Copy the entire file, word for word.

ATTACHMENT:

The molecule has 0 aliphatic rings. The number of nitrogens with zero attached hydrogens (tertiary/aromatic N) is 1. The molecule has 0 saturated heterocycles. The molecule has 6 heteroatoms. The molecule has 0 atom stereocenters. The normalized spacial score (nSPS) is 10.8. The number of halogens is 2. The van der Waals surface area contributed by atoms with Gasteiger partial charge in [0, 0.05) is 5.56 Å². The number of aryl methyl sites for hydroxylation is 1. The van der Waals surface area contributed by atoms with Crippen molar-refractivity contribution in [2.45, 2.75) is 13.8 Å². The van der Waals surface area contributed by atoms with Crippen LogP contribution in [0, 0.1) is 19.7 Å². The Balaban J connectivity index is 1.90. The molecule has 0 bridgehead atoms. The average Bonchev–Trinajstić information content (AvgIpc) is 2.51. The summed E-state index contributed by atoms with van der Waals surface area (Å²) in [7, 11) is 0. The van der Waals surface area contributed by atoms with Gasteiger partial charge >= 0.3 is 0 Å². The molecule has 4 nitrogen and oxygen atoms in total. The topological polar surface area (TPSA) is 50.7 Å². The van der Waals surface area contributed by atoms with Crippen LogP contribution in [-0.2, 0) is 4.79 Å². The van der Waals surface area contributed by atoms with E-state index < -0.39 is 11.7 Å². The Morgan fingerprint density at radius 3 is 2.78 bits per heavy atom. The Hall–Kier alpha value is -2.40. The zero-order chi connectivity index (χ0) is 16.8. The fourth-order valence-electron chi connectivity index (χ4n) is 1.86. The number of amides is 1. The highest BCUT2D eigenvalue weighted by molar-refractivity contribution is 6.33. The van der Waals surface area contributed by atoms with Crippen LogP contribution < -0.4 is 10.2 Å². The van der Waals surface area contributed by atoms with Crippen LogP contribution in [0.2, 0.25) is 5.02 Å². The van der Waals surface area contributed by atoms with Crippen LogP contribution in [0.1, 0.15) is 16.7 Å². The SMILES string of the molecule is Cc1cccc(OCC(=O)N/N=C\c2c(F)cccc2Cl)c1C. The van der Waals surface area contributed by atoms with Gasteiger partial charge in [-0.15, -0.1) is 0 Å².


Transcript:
The molecule has 0 aliphatic rings. The number of nitrogens with zero attached hydrogens (tertiary/aromatic N) is 1. The molecule has 0 saturated heterocycles. The molecule has 6 heteroatoms. The molecule has 0 atom stereocenters. The normalized spacial score (nSPS) is 10.8. The number of halogens is 2. The van der Waals surface area contributed by atoms with Gasteiger partial charge in [0, 0.05) is 5.56 Å². The number of aryl methyl sites for hydroxylation is 1. The van der Waals surface area contributed by atoms with Crippen molar-refractivity contribution in [2.45, 2.75) is 13.8 Å². The van der Waals surface area contributed by atoms with Crippen LogP contribution in [0, 0.1) is 19.7 Å². The Balaban J connectivity index is 1.90. The molecule has 0 bridgehead atoms. The average Bonchev–Trinajstić information content (AvgIpc) is 2.51. The summed E-state index contributed by atoms with van der Waals surface area (Å²) in [7, 11) is 0. The van der Waals surface area contributed by atoms with Gasteiger partial charge >= 0.3 is 0 Å². The molecule has 4 nitrogen and oxygen atoms in total. The topological polar surface area (TPSA) is 50.7 Å². The van der Waals surface area contributed by atoms with Crippen LogP contribution in [-0.2, 0) is 4.79 Å². The van der Waals surface area contributed by atoms with E-state index < -0.39 is 11.7 Å². The Morgan fingerprint density at radius 3 is 2.78 bits per heavy atom. The Hall–Kier alpha value is -2.40. The zero-order chi connectivity index (χ0) is 16.8. The fourth-order valence-electron chi connectivity index (χ4n) is 1.86. The number of amides is 1. The highest BCUT2D eigenvalue weighted by molar-refractivity contribution is 6.33. The van der Waals surface area contributed by atoms with Crippen LogP contribution < -0.4 is 10.2 Å². The van der Waals surface area contributed by atoms with Crippen LogP contribution in [0.2, 0.25) is 5.02 Å². The van der Waals surface area contributed by atoms with Crippen LogP contribution in [0.1, 0.15) is 16.7 Å². The SMILES string of the molecule is Cc1cccc(OCC(=O)N/N=C\c2c(F)cccc2Cl)c1C. The van der Waals surface area contributed by atoms with Gasteiger partial charge in [-0.15, -0.1) is 0 Å².